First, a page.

Today — or yesterday if you want to be strict about liturgical time — is the commemoration of the repose of St. Seraphim of Sarov, a beloved holy father in the Orthodox Church and beyond. And while I was in church remembering him with hymns and prayers, this icon was waiting in a package on my front porch, painted and sent by my goddaughter Rosemary. It says right on the package: “Expected delivery date: January 4.” But it would be rude to make him sit in a truck or depot on his memorial day. Perhaps it was an angel who sped him along to my house two days early; it fulfilled my joy to have his icon with me and to be able to see through this particular “window into heaven,” on his very feast day.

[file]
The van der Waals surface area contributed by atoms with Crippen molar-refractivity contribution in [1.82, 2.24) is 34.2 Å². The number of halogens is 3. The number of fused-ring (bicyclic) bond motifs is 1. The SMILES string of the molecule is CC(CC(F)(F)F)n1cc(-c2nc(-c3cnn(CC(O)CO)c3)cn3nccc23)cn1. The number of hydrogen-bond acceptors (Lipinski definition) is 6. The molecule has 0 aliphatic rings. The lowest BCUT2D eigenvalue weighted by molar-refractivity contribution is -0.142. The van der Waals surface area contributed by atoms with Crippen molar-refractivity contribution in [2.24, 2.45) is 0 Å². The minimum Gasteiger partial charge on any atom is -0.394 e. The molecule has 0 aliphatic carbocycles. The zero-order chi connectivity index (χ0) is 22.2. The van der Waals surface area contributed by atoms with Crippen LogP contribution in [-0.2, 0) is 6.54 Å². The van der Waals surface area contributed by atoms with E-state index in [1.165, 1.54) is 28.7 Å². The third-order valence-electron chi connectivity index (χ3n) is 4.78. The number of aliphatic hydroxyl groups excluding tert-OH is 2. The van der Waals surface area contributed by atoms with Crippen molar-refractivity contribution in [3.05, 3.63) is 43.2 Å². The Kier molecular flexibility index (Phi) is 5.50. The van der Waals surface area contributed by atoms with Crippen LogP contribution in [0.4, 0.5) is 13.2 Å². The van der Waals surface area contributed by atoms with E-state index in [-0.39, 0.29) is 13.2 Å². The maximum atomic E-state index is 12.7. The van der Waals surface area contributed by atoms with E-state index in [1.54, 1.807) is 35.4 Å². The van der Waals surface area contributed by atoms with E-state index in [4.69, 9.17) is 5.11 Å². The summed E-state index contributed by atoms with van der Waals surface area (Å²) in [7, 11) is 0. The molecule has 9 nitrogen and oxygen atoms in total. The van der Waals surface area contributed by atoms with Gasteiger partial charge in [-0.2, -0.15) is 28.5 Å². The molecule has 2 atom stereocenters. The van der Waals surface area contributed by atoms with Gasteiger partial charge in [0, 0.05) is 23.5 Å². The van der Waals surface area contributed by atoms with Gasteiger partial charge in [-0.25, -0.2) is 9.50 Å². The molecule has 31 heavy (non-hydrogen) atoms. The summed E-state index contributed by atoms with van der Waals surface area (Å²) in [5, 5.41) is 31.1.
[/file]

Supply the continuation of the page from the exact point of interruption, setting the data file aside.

“On January 2 , Father Paul, the saint’s cell-attendant, left his own cell at six in the morning to attend the early Liturgy. He noticed the smell of smoke coming from the Elder’s cell. Saint Seraphim would often leave candles burning in his cell, and Father Paul was concerned that they could start a fire.
“’While I am alive,’ he once said, ‘there will be no fire, but when I die, my death shall be revealed by a fire.’ When they opened the door, it appeared that books and other things were smoldering. Saint Seraphim was found kneeling before an icon of the Mother of God with his arms crossed on his chest. His pure soul was taken by the angels at the time of prayer, and had flown off to the Throne of the Almighty God, Whose faithful servant Saint Seraphim had been all his life.”